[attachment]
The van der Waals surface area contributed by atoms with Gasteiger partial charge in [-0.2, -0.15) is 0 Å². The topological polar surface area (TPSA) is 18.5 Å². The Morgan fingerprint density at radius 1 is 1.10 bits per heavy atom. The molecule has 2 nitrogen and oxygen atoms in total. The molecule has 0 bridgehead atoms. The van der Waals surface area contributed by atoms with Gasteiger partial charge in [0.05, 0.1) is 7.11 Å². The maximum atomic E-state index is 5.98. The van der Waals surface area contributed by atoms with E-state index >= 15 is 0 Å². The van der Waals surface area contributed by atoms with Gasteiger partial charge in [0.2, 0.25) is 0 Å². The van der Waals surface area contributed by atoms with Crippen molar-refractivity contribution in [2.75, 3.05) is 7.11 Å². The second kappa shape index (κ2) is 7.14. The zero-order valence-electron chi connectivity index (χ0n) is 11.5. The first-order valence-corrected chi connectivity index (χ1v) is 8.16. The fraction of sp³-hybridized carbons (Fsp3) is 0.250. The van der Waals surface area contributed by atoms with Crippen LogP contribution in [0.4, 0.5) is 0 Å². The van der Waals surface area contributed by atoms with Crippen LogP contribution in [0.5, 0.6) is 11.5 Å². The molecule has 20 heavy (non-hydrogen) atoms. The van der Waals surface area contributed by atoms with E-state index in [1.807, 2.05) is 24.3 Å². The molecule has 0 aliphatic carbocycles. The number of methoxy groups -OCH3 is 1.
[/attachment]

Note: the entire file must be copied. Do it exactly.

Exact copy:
The van der Waals surface area contributed by atoms with Gasteiger partial charge in [-0.2, -0.15) is 0 Å². The topological polar surface area (TPSA) is 18.5 Å². The Morgan fingerprint density at radius 1 is 1.10 bits per heavy atom. The molecule has 2 nitrogen and oxygen atoms in total. The molecule has 0 bridgehead atoms. The van der Waals surface area contributed by atoms with Gasteiger partial charge in [0.05, 0.1) is 7.11 Å². The maximum atomic E-state index is 5.98. The van der Waals surface area contributed by atoms with E-state index >= 15 is 0 Å². The van der Waals surface area contributed by atoms with Gasteiger partial charge in [0.2, 0.25) is 0 Å². The van der Waals surface area contributed by atoms with Crippen molar-refractivity contribution in [2.75, 3.05) is 7.11 Å². The second kappa shape index (κ2) is 7.14. The zero-order valence-electron chi connectivity index (χ0n) is 11.5. The first-order valence-corrected chi connectivity index (χ1v) is 8.16. The fraction of sp³-hybridized carbons (Fsp3) is 0.250. The van der Waals surface area contributed by atoms with Crippen LogP contribution in [0.4, 0.5) is 0 Å². The van der Waals surface area contributed by atoms with Crippen LogP contribution in [0.5, 0.6) is 11.5 Å². The molecule has 20 heavy (non-hydrogen) atoms. The van der Waals surface area contributed by atoms with E-state index in [1.807, 2.05) is 24.3 Å². The molecule has 0 aliphatic carbocycles. The number of methoxy groups -OCH3 is 1.